Feral horses pose a threat to and damage the environmental values of the Victorian alps, including areas of the Bogong High Plains. This impact has been well documented in the past.
To address this threat, Parks Victoria has for some time undertaken a trapping program to reduce the number of horses, and hence the damage they have on sensitive alpine flora and fauna.
A new report has been released based on assessments of impacts on a number of locations across the Bogong High Plains in north eastern Victoria, and how these impacts have changed over the last decade.
During November and December 2017, 106 sites were assessed across the Bogong High Plains to determine the extent and intensity of horse activity. Horse activity was noted at 60 of these sites.
As per previous research, the assessment found that feral horses were impacting on environmental values across an extensive area of the Bogong High Plains, with stream bank damage, pugging, trampling of wet areas, dung deposition, creation or widening of tracks, roll pits, pulling of vegetation and general trampling.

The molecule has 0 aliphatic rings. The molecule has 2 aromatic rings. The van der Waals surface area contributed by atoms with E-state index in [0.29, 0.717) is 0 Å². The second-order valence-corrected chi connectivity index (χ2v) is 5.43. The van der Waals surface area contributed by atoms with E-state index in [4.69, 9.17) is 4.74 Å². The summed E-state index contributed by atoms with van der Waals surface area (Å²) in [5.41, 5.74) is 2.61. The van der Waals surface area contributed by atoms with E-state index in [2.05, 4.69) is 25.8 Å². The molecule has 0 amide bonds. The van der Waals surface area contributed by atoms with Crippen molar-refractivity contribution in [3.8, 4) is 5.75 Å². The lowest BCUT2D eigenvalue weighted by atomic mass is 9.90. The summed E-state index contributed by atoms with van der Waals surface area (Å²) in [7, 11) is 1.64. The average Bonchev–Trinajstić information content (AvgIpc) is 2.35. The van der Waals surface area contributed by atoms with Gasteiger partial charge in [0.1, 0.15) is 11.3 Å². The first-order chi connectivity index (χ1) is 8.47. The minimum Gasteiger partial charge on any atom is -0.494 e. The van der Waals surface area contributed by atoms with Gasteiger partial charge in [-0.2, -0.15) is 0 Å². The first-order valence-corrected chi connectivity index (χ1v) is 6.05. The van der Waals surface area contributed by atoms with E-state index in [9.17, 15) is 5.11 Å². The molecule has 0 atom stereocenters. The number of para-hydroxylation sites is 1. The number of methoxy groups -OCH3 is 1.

Activity was most noticeable in grasslands (especially in areas where some shelter against the elements was provided by snowgum woodland), and around watering points, but was also common in riparian zones and on the edges of alpine bogs that are listed under both the federal Environment Protection and Biodiversity Conservation Act 1999 (EPBC) and state Flora and Fauna Guarantee Act 1988 (FFG).
You can find the report here.
Previous Mountain Journal posts on wild horses can be found here.